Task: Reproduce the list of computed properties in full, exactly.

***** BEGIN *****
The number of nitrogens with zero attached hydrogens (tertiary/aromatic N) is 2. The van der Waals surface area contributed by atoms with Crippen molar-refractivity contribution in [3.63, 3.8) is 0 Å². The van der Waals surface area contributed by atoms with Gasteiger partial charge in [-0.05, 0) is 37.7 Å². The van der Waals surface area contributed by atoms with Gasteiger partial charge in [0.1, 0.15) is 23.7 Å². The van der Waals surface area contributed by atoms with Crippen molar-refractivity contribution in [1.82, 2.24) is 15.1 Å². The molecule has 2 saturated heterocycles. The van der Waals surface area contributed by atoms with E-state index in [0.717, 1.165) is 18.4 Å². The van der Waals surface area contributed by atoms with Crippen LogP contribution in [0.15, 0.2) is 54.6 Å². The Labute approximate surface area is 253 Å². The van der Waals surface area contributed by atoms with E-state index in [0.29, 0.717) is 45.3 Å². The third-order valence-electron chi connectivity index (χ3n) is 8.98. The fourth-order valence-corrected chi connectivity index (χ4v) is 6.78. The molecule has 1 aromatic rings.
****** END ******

The number of nitrogens with zero attached hydrogens (tertiary/aromatic N) is 2. The van der Waals surface area contributed by atoms with Crippen molar-refractivity contribution in [3.63, 3.8) is 0 Å². The van der Waals surface area contributed by atoms with Gasteiger partial charge in [-0.05, 0) is 37.7 Å². The van der Waals surface area contributed by atoms with Gasteiger partial charge in [0.1, 0.15) is 23.7 Å². The van der Waals surface area contributed by atoms with Crippen molar-refractivity contribution in [1.82, 2.24) is 15.1 Å². The molecule has 2 saturated heterocycles. The van der Waals surface area contributed by atoms with E-state index in [0.717, 1.165) is 18.4 Å². The van der Waals surface area contributed by atoms with Crippen LogP contribution in [0.15, 0.2) is 54.6 Å². The Labute approximate surface area is 253 Å². The van der Waals surface area contributed by atoms with E-state index in [0.29, 0.717) is 45.3 Å². The third-order valence-electron chi connectivity index (χ3n) is 8.98. The fourth-order valence-corrected chi connectivity index (χ4v) is 6.78. The molecule has 1 aromatic rings.